100 Years and counting for Epidemiology and Environmental Health – UB Now: News and views for UB faculty and staff

Even as the then-University of Buffalo’s Medical School battled its city’s calamitous outbreak of the deadly influenza pandemic of 1918 and 1919, its board recognized the growing need for knowledge and practitioners to address ever-present epidemic diseases that threatened public health worldwide. Taking action, UB founded the Department of Hygiene and Public Health in 1919, becoming one of the country’s first universities to devote an academic department to training public health officers and studying epidemic diseases.

Today, the department goes by the name Epidemiology and Environmental Health and is part of UB’s School of Public Health and Health Professions. It is celebrating 100 years of evidence-informed education, groundbreaking research, notable researchers and community engagement. The need for education and practitioners in public health is no less urgent today than 100 years ago, according to Jo Freudenheim, UB Distinguished Professor and department chair.

“This 100th anniversary celebration is an opportunity to understand and commemorate our history, and to look to the future in a time of rapidly changing public health challenges,” Freudenheim says. “For a relatively small department, a notably large number of the leaders in the field of epidemiology and in public health more generally have conducted research and studied in our program. We also want to honor their contributions.”

To mark the occasion, the department is holding a weekend of special events May 30 through June 1, including a symposium, the Saxon Graham Lecture and a 100th anniversary dinner. More details and registration information are available online.

The creation of the Department of Hygiene and Public Health in 1919 was, in fact, a natural evolution of activity already underway for some years at UB:

  • 1845: Austin Flint, a founding faculty member of UB’s medical school, publishes an examination of a local outbreak of fever. Several years later, this work is referred to by John Snow, the “father of field epidemiology.”
  • 1891: Public health and hygiene courses appear in the UB medical school catalog.
  • 1912: A course in hygiene is required for the medical school’s third-year students.
  • 1913: Hygiene and Sanitation becomes a formal division in the medical school.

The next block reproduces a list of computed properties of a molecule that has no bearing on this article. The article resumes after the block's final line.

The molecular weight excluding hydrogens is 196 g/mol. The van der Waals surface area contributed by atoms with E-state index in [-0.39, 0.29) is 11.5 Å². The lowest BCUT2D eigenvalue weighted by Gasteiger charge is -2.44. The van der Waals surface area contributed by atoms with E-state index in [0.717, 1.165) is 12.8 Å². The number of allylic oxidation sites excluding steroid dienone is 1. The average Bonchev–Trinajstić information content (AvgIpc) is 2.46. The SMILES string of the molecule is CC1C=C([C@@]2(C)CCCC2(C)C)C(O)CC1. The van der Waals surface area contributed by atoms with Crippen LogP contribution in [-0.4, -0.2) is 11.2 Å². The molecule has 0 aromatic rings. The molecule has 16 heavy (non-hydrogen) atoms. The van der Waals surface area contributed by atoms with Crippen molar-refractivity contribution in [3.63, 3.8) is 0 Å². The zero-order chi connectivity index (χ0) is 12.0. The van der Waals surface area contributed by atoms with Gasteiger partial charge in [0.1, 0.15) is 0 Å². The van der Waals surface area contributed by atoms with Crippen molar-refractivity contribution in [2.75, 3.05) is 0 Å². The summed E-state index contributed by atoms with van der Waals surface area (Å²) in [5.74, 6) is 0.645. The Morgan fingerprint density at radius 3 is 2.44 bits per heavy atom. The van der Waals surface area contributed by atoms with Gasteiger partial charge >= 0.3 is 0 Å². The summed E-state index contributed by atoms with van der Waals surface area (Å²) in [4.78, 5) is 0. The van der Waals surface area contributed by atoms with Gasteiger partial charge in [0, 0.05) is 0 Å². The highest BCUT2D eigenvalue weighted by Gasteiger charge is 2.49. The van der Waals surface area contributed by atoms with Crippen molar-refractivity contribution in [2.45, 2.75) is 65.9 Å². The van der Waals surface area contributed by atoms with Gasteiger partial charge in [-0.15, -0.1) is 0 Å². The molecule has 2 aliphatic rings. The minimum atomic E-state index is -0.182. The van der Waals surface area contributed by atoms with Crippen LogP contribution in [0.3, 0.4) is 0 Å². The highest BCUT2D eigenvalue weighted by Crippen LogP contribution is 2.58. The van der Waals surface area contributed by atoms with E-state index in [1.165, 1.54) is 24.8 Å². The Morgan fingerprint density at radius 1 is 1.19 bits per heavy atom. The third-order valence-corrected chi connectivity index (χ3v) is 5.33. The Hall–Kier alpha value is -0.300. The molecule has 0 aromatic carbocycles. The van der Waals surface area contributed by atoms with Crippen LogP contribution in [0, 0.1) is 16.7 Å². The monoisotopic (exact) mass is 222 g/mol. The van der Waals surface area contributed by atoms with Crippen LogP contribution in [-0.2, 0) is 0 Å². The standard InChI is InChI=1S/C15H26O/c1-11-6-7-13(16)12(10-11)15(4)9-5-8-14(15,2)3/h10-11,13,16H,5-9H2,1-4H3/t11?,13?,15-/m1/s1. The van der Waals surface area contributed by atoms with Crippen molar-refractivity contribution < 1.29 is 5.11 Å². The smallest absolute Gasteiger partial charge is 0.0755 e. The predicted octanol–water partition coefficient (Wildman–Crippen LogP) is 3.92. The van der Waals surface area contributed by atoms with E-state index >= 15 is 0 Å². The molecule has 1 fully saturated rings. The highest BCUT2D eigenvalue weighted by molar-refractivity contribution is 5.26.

• 1918-19: During the flu epidemic, medical students serve as aides in Buffalo hospitals and a temporary medical center set up in a high school.

But by creating Department of Hygiene and Public Health, UB put a clear stake in the ground, dedicating real resources to the promotion of public health.

Starting out with three instructors, including department co-founder and socially conscious physician Walter Goodale, Hygiene and Public Health evolved in myriad ways. The range of topics it offered widened. The research that faculty conducted grew in complexity. The number of students grew. Over time, as the focus of the department changed, so did its name — from Hygiene and Public Health to Preventive Medicine and Public Health in 1946, Social and Preventive Medicine in 1967, and to Epidemiology and Environmental Health in 2014.

Over the past 100 years, department investigators have been involved in cutting-edge research on such topics as typhoid, the measles and polio vaccines, and hypertension, cancer and other chronic diseases. During the 1950s, department researchers, working with collaborators at Roswell Park, conducted work on diet and other factors related to ethnicity in relation to cancer. A 1950s study examined the link between respiratory diseases and air pollution, the results of which helped federal regulators develop the standards for 1970’s Clean Air Act. One of the field’s first community-based studies of a random population sample—the Buffalo Health Study—was completed in the 1960s.

The 1980s saw growth that included new faculty who focused on what were then up-and-coming fields like cancer and cardiovascular and reproductive epidemiology, examining exposures such as alcohol consumption, hormone use, diet and environmental toxins. The 1990s brought more diversity in fields of study, including work on genetic variation, and the contribution of department faculty in the design and implementation of the Women’s Health Initiative, a large clinical trial and observational study examining the major causes of illness and death in postmenopausal women.

Today, the Department of Epidemiology and Environmental Health offers even greater resources in the effort to improve the health of communities. In addition to its focus on epidemiology, it now includes the divisions of Environmental Health Sciences and Health Services Policy and Practice. Research on topics such as the effects of the microbiome on chronic disease, air pollution and reproduction, transgenerational effects of arsenic exposure and the effects of nutrition on growth in low- and middle-income countries continue the department’s record of producing relevant research with an impact on public health both locally and globally.

Even with the vast changes in health and health care during the past century, the department’s focus “has always been on understanding how best to prevent disease, deliver care and teach researchers and practitioners about public health,” Freudenheim says. “We have concerns with both infectious and non-infectious diseases. Flu remains an important health issue. We are very proud of the students who have come through our programs and gone on to practice, teach and do research in public health. We are continuing to develop the leaders who will help us meet current challenges and the ones yet to come.”

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